This post has been kindly contributed by Phoebe Netto. Phoebe Netto is the Managing Director of Good Business Consulting (http://goodbusiness.net.au/), a small business advisory.
Have you ever seen or heard your competitors in the media? Has your business ever been in the media in a positive way?
Having positive media coverage of your business is a powerful way of getting people to know about your business and to think and feel about it in a certain way.
Media relations is not about selling your products or services – that is what other sales and marketing tools are for. For a small-to-medium sized business, it usually means identifying the media outlets that are watering holes where many of your ideal customers gather, and being included in those media outlets in a positive way that shows that you are helpful, knowledgeable and accessible.
Being on the front page of the Australian Financial Review is a pointless goal if it is not an influential ‘watering hole’ where your ideal customers congregate and turn to for influential information. However if your ideal client is in the food or hospitality industry, Food Service Australia magazine could be the optimal outlet to not only create awareness of your brand, but to also convey aspects of your business that you cannot always convey through other marketing tools. These include:
o Credibility and trust
o Personality and passion
o Confirmation of what you already market to your audience (for example, media coverage can confirm that you know what you are talking about, that you have an excellent track record or that you can translate IT speak into English).
Think about it: if your business is mentioned in a respected media outlet that is read by your ideal clients, it will have a much greater impact on your reputation than an advertisement would. This is because it is far more credible and interesting to have someone else say good things about your business than to hear it coming from you.
If you could read minds you might catch a reader thinking, “Someone who understands my interests (a respected media outlet) independently sought this person out for their advice, expertise or opinion. They could have chosen someone else in the field but they chose them. “
So how can YOU get in the media?
Most PR agencies will suggest that you use media releases or email out a media kit to countless journalists to generate positive coverage for your business. However, for many small-to-medium sized businesses, this is bad advice. While there are some instances where a media release or a media kit are appropriate, they are not an effective public relations tool for all businesses and all situations, and they should not be your only method of generating media coverage.
There are many other ways of getting in the media that are accessible to the budget of a small-to-medium sized business. These include:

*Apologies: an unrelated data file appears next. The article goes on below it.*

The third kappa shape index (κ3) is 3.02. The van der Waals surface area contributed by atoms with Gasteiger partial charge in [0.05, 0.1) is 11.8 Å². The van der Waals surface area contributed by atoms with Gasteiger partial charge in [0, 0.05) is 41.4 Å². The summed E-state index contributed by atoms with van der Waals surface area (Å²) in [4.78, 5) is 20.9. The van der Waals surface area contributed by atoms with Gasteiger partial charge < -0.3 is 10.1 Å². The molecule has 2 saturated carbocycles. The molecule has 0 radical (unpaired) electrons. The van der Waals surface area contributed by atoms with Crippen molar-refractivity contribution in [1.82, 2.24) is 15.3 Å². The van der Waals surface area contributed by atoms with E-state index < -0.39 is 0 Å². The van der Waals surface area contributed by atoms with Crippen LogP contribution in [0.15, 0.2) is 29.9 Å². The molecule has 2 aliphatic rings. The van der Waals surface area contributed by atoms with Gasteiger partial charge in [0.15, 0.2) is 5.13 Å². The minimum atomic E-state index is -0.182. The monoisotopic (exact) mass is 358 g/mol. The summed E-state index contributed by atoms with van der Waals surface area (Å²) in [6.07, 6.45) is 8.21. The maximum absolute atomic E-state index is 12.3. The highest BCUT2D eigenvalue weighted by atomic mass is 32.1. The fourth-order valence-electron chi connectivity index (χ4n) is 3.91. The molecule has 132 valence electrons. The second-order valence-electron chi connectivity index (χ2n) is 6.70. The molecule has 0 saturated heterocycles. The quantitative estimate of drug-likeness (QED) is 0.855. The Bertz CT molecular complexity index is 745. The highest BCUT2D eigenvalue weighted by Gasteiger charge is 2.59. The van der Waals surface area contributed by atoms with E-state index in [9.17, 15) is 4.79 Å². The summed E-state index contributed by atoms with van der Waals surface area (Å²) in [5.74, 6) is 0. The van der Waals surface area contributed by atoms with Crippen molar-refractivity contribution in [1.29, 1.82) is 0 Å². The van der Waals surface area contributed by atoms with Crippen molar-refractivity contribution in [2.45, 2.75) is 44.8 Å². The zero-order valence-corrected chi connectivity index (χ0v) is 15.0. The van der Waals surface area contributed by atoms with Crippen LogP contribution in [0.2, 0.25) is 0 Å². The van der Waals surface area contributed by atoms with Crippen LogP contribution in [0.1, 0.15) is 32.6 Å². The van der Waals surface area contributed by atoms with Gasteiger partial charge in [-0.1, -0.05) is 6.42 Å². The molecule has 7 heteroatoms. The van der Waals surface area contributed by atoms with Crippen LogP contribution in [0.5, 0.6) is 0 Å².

- Bylined articles. Articles providing helpful advice, how-to tips, bold commentary and explanations. Published in targeted media publications such as magazines, they help to raise your profile as a sought-after expert. You are attributed as the author with your name attached. Often your company name, website, a short bio and a photo of you are also included in the author line.
- Opinion pieces. These are written to provide your passionate opinion on a topic relating to your industry. For example, busting myths, exposing money-wasting schemes or causing debate.
- Case studies. If you have some client case studies where a business has used your services resulting in a measurable ROI, you have the opportunity to offer media a case study of your business success story. If put together in the right format with the right information and materials, media love case good studies.
- Participating in scheduled features and interview opportunities. A PR agency with good relationships with key media can pitch you as a spokesperson for interviews, or as a case study to be involved in scheduled feature articles and news pieces.
Important disclaimer: Media relations requires that you give the media ‘newsworthy’ information. If your message is something that you would normally use an advertisement to say (for example, announcing that your business is having a stocktake sale or that you are better than your competitors), then this is not newsworthy. Media coverage is not free advertising.
Phoebe Netto is the Managing Director of Good Business Consulting ( http://goodbusiness.net.au/), a small business advisory.
She has a background in public relations and marketing, and takes these skills that are often reserved for big businesses with big budgets, and uses them to help small businesses grow and meet their objectives. Phoebe is passionate about helping good small businesses grow through retaining their customers and attracting new ones.